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Sustainable Reality

What is a sustainable reality for HPC?

Welcome to our event page for the Sustainable Reality event.  Held on September 25, 2023 at the National Space Centre we explored the four pillars of HPC:

  • Hardware, and where it is located.
  • Software, and how it is optimised.
  • People, and how we can support them.
  • Change, and how we manage it.

We are pleased to include the recordings and slides of the day from majority of our presenters.  If you have any questions, please contact us!

An Introduction to Carbon

One of the first and biggest hurdles that people are confronted with in seeking out sustainability within their HPC solution is understanding the definitions.  Specifically around the meaning of ‘carbon footprint.’ So, what do we mean by carbon? And why is it found in every pillar of sustainability?

We are pleased to have welcomed Alces Flight CEO, Michael Rudgyard, to introduce our session and bring insight into all things carbon.

Sustainable, Accessible IT at the University of York

When the University of York launched their Viking HPC Cluster in 2018 their goal was to create inclusive access to supercomputing to all faculty, students and staff.  Now headed into a refresh of the system the Research Computing Team are going a step further – not only will they continue with their open-access policy across the university, they will be providing HPC resources on 100% renewable energy, showcasing their commitment to both accessibility and environmental responsibility.

Dr. Emma Barnes from the Research Computing Team walks us through Viking’s history, future and lessons learned along the way.

Can HPC be used as a heat source?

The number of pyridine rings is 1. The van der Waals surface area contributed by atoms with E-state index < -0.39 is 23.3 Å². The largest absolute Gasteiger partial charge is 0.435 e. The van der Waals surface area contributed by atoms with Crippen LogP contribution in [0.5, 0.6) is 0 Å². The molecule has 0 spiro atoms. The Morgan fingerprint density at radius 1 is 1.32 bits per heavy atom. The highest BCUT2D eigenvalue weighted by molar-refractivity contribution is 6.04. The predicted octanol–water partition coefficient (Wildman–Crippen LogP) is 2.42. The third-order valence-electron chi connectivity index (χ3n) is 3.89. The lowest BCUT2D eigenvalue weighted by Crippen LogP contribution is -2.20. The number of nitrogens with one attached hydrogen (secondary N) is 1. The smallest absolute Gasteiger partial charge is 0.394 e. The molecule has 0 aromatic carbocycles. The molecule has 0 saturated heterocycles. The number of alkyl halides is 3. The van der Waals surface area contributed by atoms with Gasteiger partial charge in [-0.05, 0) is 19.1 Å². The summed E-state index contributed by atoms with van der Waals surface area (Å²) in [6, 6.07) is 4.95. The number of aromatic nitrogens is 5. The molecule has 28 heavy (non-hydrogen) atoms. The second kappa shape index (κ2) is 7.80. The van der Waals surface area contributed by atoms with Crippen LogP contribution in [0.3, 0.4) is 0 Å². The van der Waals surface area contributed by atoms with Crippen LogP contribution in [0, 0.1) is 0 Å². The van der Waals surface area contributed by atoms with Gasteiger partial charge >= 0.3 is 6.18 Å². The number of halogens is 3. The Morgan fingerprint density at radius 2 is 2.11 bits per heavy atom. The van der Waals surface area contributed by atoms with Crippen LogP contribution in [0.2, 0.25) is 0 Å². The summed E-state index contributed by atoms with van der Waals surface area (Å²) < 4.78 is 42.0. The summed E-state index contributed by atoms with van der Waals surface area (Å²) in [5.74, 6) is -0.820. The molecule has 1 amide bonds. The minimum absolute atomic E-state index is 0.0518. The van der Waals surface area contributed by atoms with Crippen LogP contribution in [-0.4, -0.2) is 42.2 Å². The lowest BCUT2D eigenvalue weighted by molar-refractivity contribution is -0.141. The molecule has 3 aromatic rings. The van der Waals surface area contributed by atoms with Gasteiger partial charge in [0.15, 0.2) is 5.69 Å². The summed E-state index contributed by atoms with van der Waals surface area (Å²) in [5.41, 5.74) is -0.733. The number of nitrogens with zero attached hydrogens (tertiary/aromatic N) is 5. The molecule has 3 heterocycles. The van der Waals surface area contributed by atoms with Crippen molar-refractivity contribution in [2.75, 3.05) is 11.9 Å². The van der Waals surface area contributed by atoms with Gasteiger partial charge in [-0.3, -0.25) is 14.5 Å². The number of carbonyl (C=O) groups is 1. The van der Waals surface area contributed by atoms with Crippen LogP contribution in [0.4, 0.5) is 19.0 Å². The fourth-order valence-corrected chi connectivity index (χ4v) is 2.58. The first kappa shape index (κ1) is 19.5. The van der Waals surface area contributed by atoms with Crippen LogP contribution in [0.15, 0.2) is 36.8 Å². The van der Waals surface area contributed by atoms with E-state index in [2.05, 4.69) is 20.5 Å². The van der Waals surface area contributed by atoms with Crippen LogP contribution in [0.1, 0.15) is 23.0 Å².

In 2011 a paper was published through a Microsoft Research team called, “The Data Furnace: Heating Up with Cloud Computing.”  The authors of this paper posit that servers could be used to provide heat for homes, office buildings and industrial processes.  In 2023, Deep Green proved the viability of the data furnace concept by partnering with a community swimming pool in Devon.

Mark Bjornsgaard, CEO of Deep Green, outlined the concepts of heat re-use in HPC and a glimpse into a heat cycle future.

Making inclusive change possible in the HPC workforce.

It’s a common topic at every supercomputing conference – how do you hire and retain skilled HPC professionals?  And even more importantly, how can we be sure we are hiring and supporting inclusively, and not creating barriers for people to enter our field?

Alan Real, Advanced Research Computing (ARC) Director at Durham University, spoke about ‘burning in’ inclusive change within his working practices.  One of the key takeaways?  Consistency!

Optimising for Sustainable HPC

In the world of innovation, efficiency stands as the cornerstone of progress. When diving into the realm of sustainable outcomes for supercomputing it makes sense to find every means possible to optimise.

According to Dan Shaw of Alces Flight, all it takes is “Five I’s:” Identifying, Investigating, Informing, Improving and Iteration.  These key components are what can make an HPC service go from ordinary to extraordinary.  We are pleased to share his insights.

Net Zero: Fact and Fiction

The need for more data will increase by 300 percent over the next few years. AI and Machine learning are part of the concept of High-Performance Computing and are by far the most energy-consuming data and will constitute the majority of the data growth. A sustainable digital infrastructure that can handle the growing amount of data is vital for the green transition.

We were pleased to welcome John Wernvik, CMO of EcoDataCentre, to talk about the work they are doing in addressing the facts, and removing the fiction, from what net zero really means in HPC.

HPC 2030: Opportunities Ahead

Have you considered the transformative impact that supercomputing might have in the years to come? While today’s experiences may involve observing results or simulations on our screens, the future could beckon us towards a more immersive engagement with our research, propelling us beyond the confines of screens and into the tangible realm of the real world.

Eric Hunter, Futurist, delivers his keynote address on what a sustainable supercomputing might look like in 2030.